NACOGDOCHES, TX (KTRE) - If Nacogdoches author Jeri Mills had her way every school in Nacogdoches County would teach black history, not just during Black History Month, but all year long.
The historian's book release of "African-Americans in Nacogdoches County" illustrates the devotion Mills has for community history.
"This box is full of research," Mills said.
Mills is an active researcher and writer of African-American history, but she certainly knows the value of a historic photograph.
These photographs are part of the Mertie Mim collection," Mills said. "A woman, mind you, who was a photographer in this area. She took all kinds of pictures."
The images fill much of Mills' just released book, "African-Americans in Nacogdoches County." The photographer's nephew provided Mill's box loads of photos.
"When I got this, I just felt like this is a treasure because they're so many photographs here of the early life," Mills said.
Not all the archival photos came so easy.
"The challenge was to go into the community and have people to trust me enough to loan the pictures and tell their stories," Mills said.
They're stories of survival, heartbreak, and achievement.
"They're entertaining. And these are what you call the affluent African-Americans at that time," Mills said. "They're doctors, business people."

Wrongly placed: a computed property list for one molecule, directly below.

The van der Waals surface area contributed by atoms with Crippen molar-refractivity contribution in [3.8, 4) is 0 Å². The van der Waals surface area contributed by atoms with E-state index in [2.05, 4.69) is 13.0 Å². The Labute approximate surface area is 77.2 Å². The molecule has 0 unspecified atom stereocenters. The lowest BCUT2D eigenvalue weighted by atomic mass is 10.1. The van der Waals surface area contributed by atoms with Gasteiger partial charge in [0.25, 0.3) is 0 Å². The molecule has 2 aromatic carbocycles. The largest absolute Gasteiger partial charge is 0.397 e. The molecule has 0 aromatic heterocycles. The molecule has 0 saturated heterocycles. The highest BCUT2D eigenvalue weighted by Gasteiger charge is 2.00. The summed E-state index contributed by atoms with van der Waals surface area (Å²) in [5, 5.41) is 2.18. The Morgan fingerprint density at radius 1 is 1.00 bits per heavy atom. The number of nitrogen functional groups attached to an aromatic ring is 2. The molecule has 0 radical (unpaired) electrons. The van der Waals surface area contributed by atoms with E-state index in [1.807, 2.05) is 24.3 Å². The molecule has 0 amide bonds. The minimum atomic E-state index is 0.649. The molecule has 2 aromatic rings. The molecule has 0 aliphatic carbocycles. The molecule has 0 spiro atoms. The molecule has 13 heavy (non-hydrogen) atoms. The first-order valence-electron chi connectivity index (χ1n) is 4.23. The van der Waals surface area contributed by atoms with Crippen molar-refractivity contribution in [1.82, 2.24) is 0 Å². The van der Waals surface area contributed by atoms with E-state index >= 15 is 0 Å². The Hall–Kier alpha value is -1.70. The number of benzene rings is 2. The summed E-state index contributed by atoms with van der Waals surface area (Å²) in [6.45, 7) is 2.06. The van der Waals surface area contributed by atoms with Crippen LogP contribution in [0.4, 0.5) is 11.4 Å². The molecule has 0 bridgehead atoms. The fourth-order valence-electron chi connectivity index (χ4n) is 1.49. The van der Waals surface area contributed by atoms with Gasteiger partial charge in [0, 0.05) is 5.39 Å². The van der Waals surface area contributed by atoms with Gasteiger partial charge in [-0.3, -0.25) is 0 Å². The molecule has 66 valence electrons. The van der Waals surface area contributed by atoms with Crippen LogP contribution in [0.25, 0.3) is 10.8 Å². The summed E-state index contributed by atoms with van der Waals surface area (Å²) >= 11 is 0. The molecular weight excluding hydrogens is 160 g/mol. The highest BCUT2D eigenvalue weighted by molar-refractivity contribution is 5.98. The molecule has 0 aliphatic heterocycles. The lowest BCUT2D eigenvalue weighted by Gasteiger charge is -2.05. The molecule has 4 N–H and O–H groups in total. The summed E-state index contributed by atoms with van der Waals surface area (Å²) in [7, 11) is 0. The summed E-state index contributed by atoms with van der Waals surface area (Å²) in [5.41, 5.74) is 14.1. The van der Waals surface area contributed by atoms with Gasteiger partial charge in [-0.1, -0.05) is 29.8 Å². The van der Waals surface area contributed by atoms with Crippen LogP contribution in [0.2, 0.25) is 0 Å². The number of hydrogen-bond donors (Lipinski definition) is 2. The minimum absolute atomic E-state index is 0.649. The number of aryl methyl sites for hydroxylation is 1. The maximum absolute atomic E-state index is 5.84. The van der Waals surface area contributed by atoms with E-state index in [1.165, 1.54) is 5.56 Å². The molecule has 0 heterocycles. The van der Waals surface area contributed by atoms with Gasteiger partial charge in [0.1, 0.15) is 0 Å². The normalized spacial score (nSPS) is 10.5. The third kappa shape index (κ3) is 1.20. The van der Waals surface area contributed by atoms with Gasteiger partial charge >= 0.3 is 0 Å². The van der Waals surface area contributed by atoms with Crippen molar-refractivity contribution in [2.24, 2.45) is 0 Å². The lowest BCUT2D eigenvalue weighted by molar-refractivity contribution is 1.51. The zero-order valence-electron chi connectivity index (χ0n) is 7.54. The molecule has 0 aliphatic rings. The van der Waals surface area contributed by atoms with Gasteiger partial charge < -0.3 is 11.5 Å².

There are a lot of firsts for African-Americans in Nacogdoches County. Reverend Larry Wade was a pharmacist. Noah Mims was a Lone Star feed driver, and Lawson Reed established churches.
"And this was really something," Mill said.
Mills refers to one of the few historic events she didn't know about previously. A group of Nacogdoches County African-Americans chartered an airplane to Europe.
"If I hadn't seen this picture I would have said, 'No way,'" Mills said.
Mill's focus is on Nacogdoches County, but it's a glimpse of life from the 30s to 60s in all of East Texas.
"Each town has its own individual personality, each community's historical facts, but at the same time they have a lot in common." Mills said.
Mills believes people of all races should learn the accomplishments of African-Americans in their own community. In Nacogdoches County, there was a black entrepreneur of medicinal water who was unfortunately taken advantage of by white Houston businessmen.
Want to know more? View, read, and research, Jeri Mills advised.
Jeri Mills will host a book signing and reception on Tuesday, February 24 from 3 to 5 p.m. at the Stone Fort Museum on the Stephen F. Austin State University campus.Nac
Mills will also be one of many featured artists and authors at an African-American Heritage event this Saturday at the SFA student center beginning at three o'clock.